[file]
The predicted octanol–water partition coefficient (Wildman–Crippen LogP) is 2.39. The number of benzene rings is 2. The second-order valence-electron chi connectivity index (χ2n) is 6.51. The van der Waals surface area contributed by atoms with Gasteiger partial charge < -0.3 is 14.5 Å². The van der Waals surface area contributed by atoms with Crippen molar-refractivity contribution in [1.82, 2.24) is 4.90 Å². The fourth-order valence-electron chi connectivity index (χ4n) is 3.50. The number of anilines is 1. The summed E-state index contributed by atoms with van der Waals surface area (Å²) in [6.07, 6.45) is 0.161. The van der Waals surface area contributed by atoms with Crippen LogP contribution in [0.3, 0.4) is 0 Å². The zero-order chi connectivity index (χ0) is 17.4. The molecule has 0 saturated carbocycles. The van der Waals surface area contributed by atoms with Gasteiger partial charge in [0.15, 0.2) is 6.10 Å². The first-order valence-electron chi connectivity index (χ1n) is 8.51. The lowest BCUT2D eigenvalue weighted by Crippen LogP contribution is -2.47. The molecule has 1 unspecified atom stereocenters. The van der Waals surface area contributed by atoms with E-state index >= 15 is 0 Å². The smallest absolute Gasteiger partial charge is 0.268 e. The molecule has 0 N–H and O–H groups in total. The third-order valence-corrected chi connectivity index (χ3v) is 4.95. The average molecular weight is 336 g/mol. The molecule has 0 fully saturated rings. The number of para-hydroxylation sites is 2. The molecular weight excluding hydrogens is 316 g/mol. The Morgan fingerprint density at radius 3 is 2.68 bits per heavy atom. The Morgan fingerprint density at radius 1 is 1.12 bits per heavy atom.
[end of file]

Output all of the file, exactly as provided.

The predicted octanol–water partition coefficient (Wildman–Crippen LogP) is 2.39. The number of benzene rings is 2. The second-order valence-electron chi connectivity index (χ2n) is 6.51. The van der Waals surface area contributed by atoms with Gasteiger partial charge < -0.3 is 14.5 Å². The van der Waals surface area contributed by atoms with Crippen molar-refractivity contribution in [1.82, 2.24) is 4.90 Å². The fourth-order valence-electron chi connectivity index (χ4n) is 3.50. The number of anilines is 1. The summed E-state index contributed by atoms with van der Waals surface area (Å²) in [6.07, 6.45) is 0.161. The van der Waals surface area contributed by atoms with Crippen LogP contribution in [0.3, 0.4) is 0 Å². The zero-order chi connectivity index (χ0) is 17.4. The molecule has 0 saturated carbocycles. The van der Waals surface area contributed by atoms with Gasteiger partial charge in [0.15, 0.2) is 6.10 Å². The first-order valence-electron chi connectivity index (χ1n) is 8.51. The lowest BCUT2D eigenvalue weighted by Crippen LogP contribution is -2.47. The molecule has 1 unspecified atom stereocenters. The van der Waals surface area contributed by atoms with E-state index >= 15 is 0 Å². The smallest absolute Gasteiger partial charge is 0.268 e. The molecule has 0 N–H and O–H groups in total. The third-order valence-corrected chi connectivity index (χ3v) is 4.95. The average molecular weight is 336 g/mol. The molecule has 0 fully saturated rings. The number of para-hydroxylation sites is 2. The molecular weight excluding hydrogens is 316 g/mol. The Morgan fingerprint density at radius 3 is 2.68 bits per heavy atom. The Morgan fingerprint density at radius 1 is 1.12 bits per heavy atom.